Earlier this month, NOAA released the findings of its 15th Arctic Report Card.
The report card, generated from the input of 133 scientists from 15 countries, reports that increasingly warm temperatures continue to affect the Arctic. For example, the Eurasian Arctic saw its lowest June snow extent in the last 54 years, a result of high temperatures felt this past spring across Siberia. Moreover, the second-warmest average annual land-surface air temperature in the Arctic since 1900 was observed between October 2019 and September 2020. The report also shows that the Arctic ice has become thinner and more fragile in the last 10 years. This year’s Arctic minimum sea ice extent was reached in September, the second-lowest in satellite record, according to NOAA.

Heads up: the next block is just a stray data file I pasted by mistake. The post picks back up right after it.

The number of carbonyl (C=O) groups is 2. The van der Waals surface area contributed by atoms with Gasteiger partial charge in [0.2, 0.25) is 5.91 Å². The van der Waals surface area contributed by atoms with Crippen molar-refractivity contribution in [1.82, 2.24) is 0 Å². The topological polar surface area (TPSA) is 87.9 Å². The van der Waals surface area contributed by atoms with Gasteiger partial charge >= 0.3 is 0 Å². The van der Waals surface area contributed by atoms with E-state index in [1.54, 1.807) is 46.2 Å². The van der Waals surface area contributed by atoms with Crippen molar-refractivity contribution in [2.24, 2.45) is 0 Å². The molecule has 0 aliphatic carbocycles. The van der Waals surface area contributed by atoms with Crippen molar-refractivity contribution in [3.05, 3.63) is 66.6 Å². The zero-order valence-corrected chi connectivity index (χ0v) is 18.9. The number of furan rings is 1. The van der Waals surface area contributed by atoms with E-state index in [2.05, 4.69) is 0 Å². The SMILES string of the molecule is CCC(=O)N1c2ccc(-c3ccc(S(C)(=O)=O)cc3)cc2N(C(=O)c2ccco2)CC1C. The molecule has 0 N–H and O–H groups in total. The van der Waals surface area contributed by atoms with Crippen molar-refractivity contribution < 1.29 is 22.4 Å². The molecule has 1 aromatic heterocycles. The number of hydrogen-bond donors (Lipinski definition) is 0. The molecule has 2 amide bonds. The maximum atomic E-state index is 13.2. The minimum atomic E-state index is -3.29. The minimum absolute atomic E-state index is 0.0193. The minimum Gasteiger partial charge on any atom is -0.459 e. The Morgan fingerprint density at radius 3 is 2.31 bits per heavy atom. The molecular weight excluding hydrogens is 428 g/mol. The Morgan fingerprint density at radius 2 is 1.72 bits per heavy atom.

“The transformation of the Arctic to a warmer, less frozen and biologically changed region is well underway,” said Rick Thoman, Alaska Climate Specialist with the International Arctic Research Center, and one of the report card’s editors.
For more, visit https://arctic.noaa.gov/report-card/report-card-2020.